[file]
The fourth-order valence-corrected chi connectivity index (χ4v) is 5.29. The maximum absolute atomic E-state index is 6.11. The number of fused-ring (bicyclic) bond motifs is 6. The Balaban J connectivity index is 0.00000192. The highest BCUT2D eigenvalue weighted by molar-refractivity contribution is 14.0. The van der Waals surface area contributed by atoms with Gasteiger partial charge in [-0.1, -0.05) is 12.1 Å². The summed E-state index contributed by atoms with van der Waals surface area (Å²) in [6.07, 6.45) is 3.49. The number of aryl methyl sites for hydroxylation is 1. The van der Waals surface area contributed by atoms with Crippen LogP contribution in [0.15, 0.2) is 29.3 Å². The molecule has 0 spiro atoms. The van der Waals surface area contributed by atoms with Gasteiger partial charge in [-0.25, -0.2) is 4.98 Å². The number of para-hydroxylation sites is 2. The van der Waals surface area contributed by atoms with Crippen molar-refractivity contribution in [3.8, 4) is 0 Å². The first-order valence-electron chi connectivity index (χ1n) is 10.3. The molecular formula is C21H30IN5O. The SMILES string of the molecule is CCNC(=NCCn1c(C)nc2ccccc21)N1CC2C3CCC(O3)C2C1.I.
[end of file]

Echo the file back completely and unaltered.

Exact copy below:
The fourth-order valence-corrected chi connectivity index (χ4v) is 5.29. The maximum absolute atomic E-state index is 6.11. The number of fused-ring (bicyclic) bond motifs is 6. The Balaban J connectivity index is 0.00000192. The highest BCUT2D eigenvalue weighted by molar-refractivity contribution is 14.0. The van der Waals surface area contributed by atoms with Gasteiger partial charge in [-0.1, -0.05) is 12.1 Å². The summed E-state index contributed by atoms with van der Waals surface area (Å²) in [6.07, 6.45) is 3.49. The number of aryl methyl sites for hydroxylation is 1. The van der Waals surface area contributed by atoms with Crippen LogP contribution in [0.15, 0.2) is 29.3 Å². The molecule has 0 spiro atoms. The van der Waals surface area contributed by atoms with Gasteiger partial charge in [-0.25, -0.2) is 4.98 Å². The number of para-hydroxylation sites is 2. The van der Waals surface area contributed by atoms with Crippen molar-refractivity contribution in [3.8, 4) is 0 Å². The first-order valence-electron chi connectivity index (χ1n) is 10.3. The molecular formula is C21H30IN5O. The SMILES string of the molecule is CCNC(=NCCn1c(C)nc2ccccc21)N1CC2C3CCC(O3)C2C1.I.